This is a simple fermentation, using just salt and water, specifically a 5% brine solution. It’s still a pickle, though to me, that often means a brine with vinegar. You can use any greens here, and if you like, you could chop up some roots and add them to the jar. I usually just go with greens, some garlic, and a hot pepper or two. It needs to sit out at room temperature for a week, preferably in a room where the temperature is between 70 and 78ºF, which is considered the ideal brining temperature. If you live in an environment hotter than this, you’ll have to ferment the greens in the fridge; if the air temperature is cooler, then you may need to let the jar sit out a couple of days longer (or not). I enjoy these greens alongside meals.
4 1/2 c water
10 t (or 3 T plus 1 t) kosher or sea salt (don’t used iodized salt)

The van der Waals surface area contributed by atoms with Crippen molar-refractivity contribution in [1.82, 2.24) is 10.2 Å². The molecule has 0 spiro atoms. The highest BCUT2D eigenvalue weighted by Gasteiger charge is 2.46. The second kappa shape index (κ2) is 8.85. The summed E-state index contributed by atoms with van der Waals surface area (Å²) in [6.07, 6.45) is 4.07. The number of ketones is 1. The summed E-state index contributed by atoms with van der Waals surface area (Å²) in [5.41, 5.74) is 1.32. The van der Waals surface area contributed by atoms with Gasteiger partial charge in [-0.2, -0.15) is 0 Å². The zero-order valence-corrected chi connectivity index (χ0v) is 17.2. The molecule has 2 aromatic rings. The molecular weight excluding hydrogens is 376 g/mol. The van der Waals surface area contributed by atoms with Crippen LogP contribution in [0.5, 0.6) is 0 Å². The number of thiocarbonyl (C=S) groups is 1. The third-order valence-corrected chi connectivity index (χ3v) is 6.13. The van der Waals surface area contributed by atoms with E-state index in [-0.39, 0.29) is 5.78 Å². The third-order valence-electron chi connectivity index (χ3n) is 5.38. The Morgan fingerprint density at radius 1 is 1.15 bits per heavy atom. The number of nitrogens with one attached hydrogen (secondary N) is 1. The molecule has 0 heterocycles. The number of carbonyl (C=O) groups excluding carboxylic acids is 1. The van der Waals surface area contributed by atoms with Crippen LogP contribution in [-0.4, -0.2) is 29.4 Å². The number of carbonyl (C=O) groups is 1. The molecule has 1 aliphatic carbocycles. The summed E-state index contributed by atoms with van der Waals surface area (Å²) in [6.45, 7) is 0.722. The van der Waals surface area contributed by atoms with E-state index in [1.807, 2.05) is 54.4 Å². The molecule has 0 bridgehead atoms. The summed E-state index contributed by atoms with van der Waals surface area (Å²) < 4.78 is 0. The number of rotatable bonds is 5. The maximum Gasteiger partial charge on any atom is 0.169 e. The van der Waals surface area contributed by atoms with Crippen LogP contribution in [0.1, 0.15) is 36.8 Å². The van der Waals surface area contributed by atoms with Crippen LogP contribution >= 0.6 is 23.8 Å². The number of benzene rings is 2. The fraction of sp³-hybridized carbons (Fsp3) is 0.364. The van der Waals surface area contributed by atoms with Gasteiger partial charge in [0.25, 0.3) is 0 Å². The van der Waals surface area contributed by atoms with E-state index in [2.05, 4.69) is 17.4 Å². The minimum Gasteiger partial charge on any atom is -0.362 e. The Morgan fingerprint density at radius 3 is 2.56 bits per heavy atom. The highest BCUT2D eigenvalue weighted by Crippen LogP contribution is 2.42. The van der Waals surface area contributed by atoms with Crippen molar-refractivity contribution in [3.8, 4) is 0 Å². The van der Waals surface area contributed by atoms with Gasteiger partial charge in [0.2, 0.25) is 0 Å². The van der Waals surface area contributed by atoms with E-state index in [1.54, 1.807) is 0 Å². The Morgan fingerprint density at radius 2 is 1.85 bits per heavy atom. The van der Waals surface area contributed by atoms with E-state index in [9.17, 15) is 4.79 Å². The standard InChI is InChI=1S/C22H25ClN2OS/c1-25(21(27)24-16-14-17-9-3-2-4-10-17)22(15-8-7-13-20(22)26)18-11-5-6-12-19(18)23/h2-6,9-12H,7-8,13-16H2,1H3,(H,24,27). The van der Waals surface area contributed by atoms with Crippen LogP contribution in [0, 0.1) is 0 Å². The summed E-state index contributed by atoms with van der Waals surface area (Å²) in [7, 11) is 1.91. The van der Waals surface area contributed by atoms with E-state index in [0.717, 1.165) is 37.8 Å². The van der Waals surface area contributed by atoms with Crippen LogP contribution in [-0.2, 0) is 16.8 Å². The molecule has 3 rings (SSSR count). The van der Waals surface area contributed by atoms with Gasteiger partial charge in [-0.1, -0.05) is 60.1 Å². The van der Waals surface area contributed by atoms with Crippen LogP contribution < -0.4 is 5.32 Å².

1 large bunch greens, or as need to fill a quart jar, stemmed if necessary, coarsely chopped
chopped garlic, optional
fresh hot pepper or hot pepper flakes, optional
chopped roots, optional
1. Bring water and salt to the boil or to the point where the salt has totally dissolved into the water. Remove from heat and cool to room temperature.
2. Cram or stuff greens into a clean, sterilized (if you like) one-quart jar, along with any of the optional vegetables. You want to fill the jar leaving a good inch of headspace.
3. Pour the cooled brine over the greens. You will notice that the greens will float and move into the headspace area. Prevent this by taking a wad of wax paper or saran wrap and jamming it into the mouth of the jar, submerging the greens. Reserve cooled brine. Keep in a jar at room temperature to top off the jar of greens, if necessary, during the week-long fermentation.
4. Loosely cap the jar. This will allow carbon dioxide to escape and prevent brine overflow/explosion. Or, put the cap on tightly but remember to loosen once or twice a day to allow the gas to escape.
5. Check the appearance of the brine in the greens jar. If it’s clear, clear with green coloring from the greens, all is well. If it’s cloudy, then bacteria has invaded and it’s best to discard the contents and begin anew.
6. Refrigerate after the 7 day fermentation. It’s good to eat now and will continue to ferment, though more slowly, in the fridge.